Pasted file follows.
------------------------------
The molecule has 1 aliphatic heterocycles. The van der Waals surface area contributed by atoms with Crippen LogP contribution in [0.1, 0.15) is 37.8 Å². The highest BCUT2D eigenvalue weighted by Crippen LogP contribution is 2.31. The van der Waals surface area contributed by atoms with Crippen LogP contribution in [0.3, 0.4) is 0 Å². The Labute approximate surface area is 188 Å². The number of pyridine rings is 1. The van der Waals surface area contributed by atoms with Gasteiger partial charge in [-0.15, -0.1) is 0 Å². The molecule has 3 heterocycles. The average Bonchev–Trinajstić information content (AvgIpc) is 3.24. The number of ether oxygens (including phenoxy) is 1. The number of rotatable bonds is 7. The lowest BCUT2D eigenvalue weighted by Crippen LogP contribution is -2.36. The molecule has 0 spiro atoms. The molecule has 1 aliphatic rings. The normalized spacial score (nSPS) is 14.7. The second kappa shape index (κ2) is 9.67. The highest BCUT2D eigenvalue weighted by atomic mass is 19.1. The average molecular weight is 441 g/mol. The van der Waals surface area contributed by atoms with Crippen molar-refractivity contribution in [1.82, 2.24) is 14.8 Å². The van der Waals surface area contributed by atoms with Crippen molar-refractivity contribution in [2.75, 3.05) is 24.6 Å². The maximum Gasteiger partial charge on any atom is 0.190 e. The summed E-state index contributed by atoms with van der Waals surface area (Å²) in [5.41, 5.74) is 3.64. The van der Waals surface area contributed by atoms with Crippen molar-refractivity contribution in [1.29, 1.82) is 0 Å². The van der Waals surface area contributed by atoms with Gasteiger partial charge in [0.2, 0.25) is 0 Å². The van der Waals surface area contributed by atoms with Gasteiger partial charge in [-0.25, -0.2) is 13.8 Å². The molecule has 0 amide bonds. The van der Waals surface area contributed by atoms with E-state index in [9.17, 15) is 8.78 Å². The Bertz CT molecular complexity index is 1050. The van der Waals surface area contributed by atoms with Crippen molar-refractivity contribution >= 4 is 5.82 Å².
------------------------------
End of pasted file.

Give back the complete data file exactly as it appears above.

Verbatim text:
The molecule has 1 aliphatic heterocycles. The van der Waals surface area contributed by atoms with Crippen LogP contribution in [0.1, 0.15) is 37.8 Å². The highest BCUT2D eigenvalue weighted by Crippen LogP contribution is 2.31. The van der Waals surface area contributed by atoms with Crippen LogP contribution in [0.3, 0.4) is 0 Å². The Labute approximate surface area is 188 Å². The number of pyridine rings is 1. The van der Waals surface area contributed by atoms with Gasteiger partial charge in [-0.15, -0.1) is 0 Å². The molecule has 3 heterocycles. The average Bonchev–Trinajstić information content (AvgIpc) is 3.24. The number of ether oxygens (including phenoxy) is 1. The number of rotatable bonds is 7. The lowest BCUT2D eigenvalue weighted by Crippen LogP contribution is -2.36. The molecule has 0 spiro atoms. The molecule has 1 aliphatic rings. The normalized spacial score (nSPS) is 14.7. The second kappa shape index (κ2) is 9.67. The highest BCUT2D eigenvalue weighted by atomic mass is 19.1. The average molecular weight is 441 g/mol. The van der Waals surface area contributed by atoms with Crippen molar-refractivity contribution in [1.82, 2.24) is 14.8 Å². The van der Waals surface area contributed by atoms with Crippen molar-refractivity contribution in [2.75, 3.05) is 24.6 Å². The maximum Gasteiger partial charge on any atom is 0.190 e. The summed E-state index contributed by atoms with van der Waals surface area (Å²) in [5.41, 5.74) is 3.64. The van der Waals surface area contributed by atoms with Crippen molar-refractivity contribution in [1.29, 1.82) is 0 Å². The van der Waals surface area contributed by atoms with Gasteiger partial charge in [0.2, 0.25) is 0 Å². The van der Waals surface area contributed by atoms with Gasteiger partial charge in [-0.25, -0.2) is 13.8 Å². The molecule has 0 amide bonds. The van der Waals surface area contributed by atoms with E-state index in [9.17, 15) is 8.78 Å². The Bertz CT molecular complexity index is 1050. The van der Waals surface area contributed by atoms with Crippen molar-refractivity contribution >= 4 is 5.82 Å².